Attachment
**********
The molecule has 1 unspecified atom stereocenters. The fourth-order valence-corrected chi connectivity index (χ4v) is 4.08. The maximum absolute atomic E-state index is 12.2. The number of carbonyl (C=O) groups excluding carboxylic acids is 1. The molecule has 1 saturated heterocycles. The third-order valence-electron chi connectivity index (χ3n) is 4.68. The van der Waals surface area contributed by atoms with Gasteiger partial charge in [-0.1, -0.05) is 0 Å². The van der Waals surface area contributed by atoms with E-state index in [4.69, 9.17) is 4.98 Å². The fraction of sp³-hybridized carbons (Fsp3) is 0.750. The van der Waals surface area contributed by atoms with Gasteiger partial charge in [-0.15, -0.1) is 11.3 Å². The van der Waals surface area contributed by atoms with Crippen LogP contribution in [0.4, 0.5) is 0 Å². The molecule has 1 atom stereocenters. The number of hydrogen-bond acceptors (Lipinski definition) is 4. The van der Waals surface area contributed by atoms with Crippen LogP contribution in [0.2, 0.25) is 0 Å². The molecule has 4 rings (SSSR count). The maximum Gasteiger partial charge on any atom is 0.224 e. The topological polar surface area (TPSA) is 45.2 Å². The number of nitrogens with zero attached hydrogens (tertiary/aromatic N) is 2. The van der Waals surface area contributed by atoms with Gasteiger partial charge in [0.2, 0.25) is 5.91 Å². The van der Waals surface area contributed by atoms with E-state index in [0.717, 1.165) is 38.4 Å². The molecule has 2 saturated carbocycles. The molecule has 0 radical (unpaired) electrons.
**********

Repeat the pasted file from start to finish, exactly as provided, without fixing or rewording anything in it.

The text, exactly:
The molecule has 1 unspecified atom stereocenters. The fourth-order valence-corrected chi connectivity index (χ4v) is 4.08. The maximum absolute atomic E-state index is 12.2. The number of carbonyl (C=O) groups excluding carboxylic acids is 1. The molecule has 1 saturated heterocycles. The third-order valence-electron chi connectivity index (χ3n) is 4.68. The van der Waals surface area contributed by atoms with Gasteiger partial charge in [-0.1, -0.05) is 0 Å². The van der Waals surface area contributed by atoms with E-state index in [4.69, 9.17) is 4.98 Å². The fraction of sp³-hybridized carbons (Fsp3) is 0.750. The van der Waals surface area contributed by atoms with Gasteiger partial charge in [-0.15, -0.1) is 11.3 Å². The van der Waals surface area contributed by atoms with Crippen LogP contribution in [0.4, 0.5) is 0 Å². The molecule has 1 atom stereocenters. The number of hydrogen-bond acceptors (Lipinski definition) is 4. The van der Waals surface area contributed by atoms with Crippen LogP contribution in [0.2, 0.25) is 0 Å². The molecule has 4 rings (SSSR count). The maximum Gasteiger partial charge on any atom is 0.224 e. The topological polar surface area (TPSA) is 45.2 Å². The number of nitrogens with zero attached hydrogens (tertiary/aromatic N) is 2. The van der Waals surface area contributed by atoms with Gasteiger partial charge in [0.2, 0.25) is 5.91 Å². The van der Waals surface area contributed by atoms with E-state index in [0.717, 1.165) is 38.4 Å². The molecule has 2 saturated carbocycles. The molecule has 0 radical (unpaired) electrons.